News > Companies
How high the moon?
If NASA sets its sights on Mars or a moon base, that should be great for Boeing and Lockheed. Right?
December 12, 2003: 11:38 AM EST
By Chris Isidore, CNN/Money Senior Writer

NEW YORK (CNN/Money) - If it seems the possibility of a U.S. mission to Mars or the moon would be a boon to the nation's aerospace industry, industry officials and the analysts who follow it are more down to earth.

NASA may soon be looking at a manned mission to Mars or a permanent moon base.  
NASA may soon be looking at a manned mission to Mars or a permanent moon base.

NASA won't comment on reports that the Bush administration could announce a new goal for the nation's space program -- perhaps as soon as next Wednesday, the 100th anniversary of the Wright Brothers' first flight -- other than to say that a multi-agency task force is weighing options.

Putting the first human on Mars or a permanent manned base on the moon are among the options being weighed.

But analysts in the sector said profit margins would be relatively thin for whatever company is awarded a prime contract for such an effort, which would probably be Boeing Co. (BA: Research, Estimates) or Lockheed Martin Corp. (LMT: Research, Estimates)

"Neither of those companies makes a significant portion of their money in the segment," said Deutsche Bank Securities analyst Chris Mecray. "It's a low-margin business. It's not bad business, but it's not going to move the needle more than a big defense contract, (or) maybe even a medium-size defense contract."

Contractors believe plans for a shuttle replacement won't be derailed by efforts to go to Mars or back to the moon.  
Contractors believe plans for a shuttle replacement won't be derailed by efforts to go to Mars or back to the moon.

Even company executives, while expressing interest in any big new human space flight effort, agree that the impact on their bottom lines would be limited.

"I personally don't see a huge increase in NASA's budget, or a huge windfall for contractors," said Michael Coats, a former astronaut who is vice president of advanced space transportation for Lockheed Martin Space Systems.

Part of the reason is that Coats and others doubt that NASA will ever see the significant commitment of resources to human travel that it saw during the space race of the 1960s and 70s, when NASA's budget reached as high as 4 percent of the federal budget. The Mercury, Gemini and Apollo programs combined cost $23 billion then, which would equal hundreds of billions in today's dollars.

Related stories
Shuttle contractor stocks lower
Your next vacation in space
Space: The final ad frontier

Even with inflation and the growth of the federal budget, NASA's budget for human space flight is currently about $6 billion a year, and the agency's total budget is less than 1 percent of the entire federal budget.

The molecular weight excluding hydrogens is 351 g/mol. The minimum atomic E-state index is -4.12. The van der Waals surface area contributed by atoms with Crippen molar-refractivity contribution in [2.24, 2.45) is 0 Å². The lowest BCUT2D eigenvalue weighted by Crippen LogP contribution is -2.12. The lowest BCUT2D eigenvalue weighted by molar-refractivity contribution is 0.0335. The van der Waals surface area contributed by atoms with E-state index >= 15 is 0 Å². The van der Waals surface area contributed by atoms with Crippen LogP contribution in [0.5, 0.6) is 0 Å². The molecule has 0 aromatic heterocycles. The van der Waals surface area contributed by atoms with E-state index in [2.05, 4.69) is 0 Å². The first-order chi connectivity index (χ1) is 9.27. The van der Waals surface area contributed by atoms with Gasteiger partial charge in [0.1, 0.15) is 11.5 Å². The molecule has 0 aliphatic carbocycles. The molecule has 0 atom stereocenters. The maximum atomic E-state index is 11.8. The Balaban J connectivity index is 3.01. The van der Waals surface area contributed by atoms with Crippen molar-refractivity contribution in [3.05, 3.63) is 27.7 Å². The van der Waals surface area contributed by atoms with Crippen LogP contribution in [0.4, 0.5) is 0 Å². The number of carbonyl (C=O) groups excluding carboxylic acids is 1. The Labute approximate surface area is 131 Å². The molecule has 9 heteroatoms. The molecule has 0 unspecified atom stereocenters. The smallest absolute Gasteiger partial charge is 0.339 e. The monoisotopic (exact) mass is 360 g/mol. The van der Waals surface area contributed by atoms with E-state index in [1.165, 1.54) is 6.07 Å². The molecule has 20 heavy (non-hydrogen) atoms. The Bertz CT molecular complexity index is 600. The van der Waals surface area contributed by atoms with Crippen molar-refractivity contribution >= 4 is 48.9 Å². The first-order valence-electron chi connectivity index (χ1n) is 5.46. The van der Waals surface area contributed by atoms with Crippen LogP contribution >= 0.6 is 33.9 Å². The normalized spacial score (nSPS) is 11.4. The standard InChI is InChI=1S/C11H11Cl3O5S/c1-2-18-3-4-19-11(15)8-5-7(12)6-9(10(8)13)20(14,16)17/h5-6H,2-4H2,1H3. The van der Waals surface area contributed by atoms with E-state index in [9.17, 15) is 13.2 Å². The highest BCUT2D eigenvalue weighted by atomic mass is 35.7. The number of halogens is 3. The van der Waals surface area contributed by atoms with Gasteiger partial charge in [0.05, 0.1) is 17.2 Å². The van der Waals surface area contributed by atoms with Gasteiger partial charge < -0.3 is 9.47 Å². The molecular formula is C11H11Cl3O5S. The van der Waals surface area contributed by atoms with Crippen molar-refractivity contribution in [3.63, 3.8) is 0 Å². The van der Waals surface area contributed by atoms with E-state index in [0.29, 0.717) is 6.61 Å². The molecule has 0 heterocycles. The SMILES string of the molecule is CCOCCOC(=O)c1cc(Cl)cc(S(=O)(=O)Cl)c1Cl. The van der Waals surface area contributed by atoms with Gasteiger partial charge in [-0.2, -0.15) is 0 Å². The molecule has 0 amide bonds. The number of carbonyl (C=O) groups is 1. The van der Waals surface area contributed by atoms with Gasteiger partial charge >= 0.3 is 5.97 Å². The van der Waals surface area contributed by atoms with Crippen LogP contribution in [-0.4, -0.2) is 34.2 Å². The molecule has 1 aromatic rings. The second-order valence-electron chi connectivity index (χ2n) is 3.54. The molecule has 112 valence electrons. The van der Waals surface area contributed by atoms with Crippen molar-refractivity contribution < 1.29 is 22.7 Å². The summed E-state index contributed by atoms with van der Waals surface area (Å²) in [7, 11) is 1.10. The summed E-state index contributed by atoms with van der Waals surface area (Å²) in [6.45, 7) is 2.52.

"They had virtually an unlimited budget, an open check book," Coats said, referring to the race to the moon. "We're not going to have that."

Still, the contractors are likely to see benefits from such an effort, just not immediate or dramatic benefits easily measured on their bottom line.

"The work you do for NASA doesn't look that attractive on a straight profit investment standpoint. But it allows people like ourselves to develop technologies we would not have developed otherwise, and really pushes the technology envelope," said Richard Aubrecht, vice president of strategy and technology at Moog Inc., a subcontractor on the space shuttle and other NASA spacecraft dating back to Mercury.

"If you can use the technology you're developing there, then it's a very good deal for everyone for your company, for NASA and for the country."

Click here for a look at aerospace stocks

There is a risk that a new major mission to the moon or Mars could divert resources away from existing programs. that Both Boeing and Lockheed are competing to develop a shuttle replacement known as the Orbital Space Plane by 2008. Plans for the project were in the works even before February's Columbia disaster.

"I guess my belief is the space plane will be part of whatever plan is put forth," said Lockheed Martin's Coats. "What I don't want to see happen is a delay in the program while they figure out what the overall scheme is."

Aerospace Engineering
Financial and Business Services
National Aeronautics and Space Administration (NASA)
Defense Equipment

One of the keys for the contractors' returns from such any new effort in space is whether the program is an ongoing one or if it's scaled back once its initial goals are reached.

Mike Mott, Boeing's vice president of space systems, is hopeful that whatever goal is set this time, it's more long term than the drop-off of funding that followed Apollo.

"What I have not heard is that it would be a one-shot deal. It would be a different vision for the future," said Mott. "I would be very surprised if we go to the moon, declare victory and then come home, like we did in '69."  Top of page

Chris Mecray owns neither Boeing nor Lockheed shares, although Deutsche Bank Securities and its affiliates own more than 1 percent of each company's shares and have investment banking relationships with both companies.

  More on NEWS
Premier League revenues hit record high $6.4 billion
Window seat or aisle? After Southwest incident, some fliers think twice
Oops! Deutsche Bank accidentally sent a $35 billion payment
Wells Fargo will be fined $1 billion
YouTube ran ads from hundreds of brands on extremist channels
Oops! Deutsche Bank accidentally sent a $35 billion payment

graphic graphic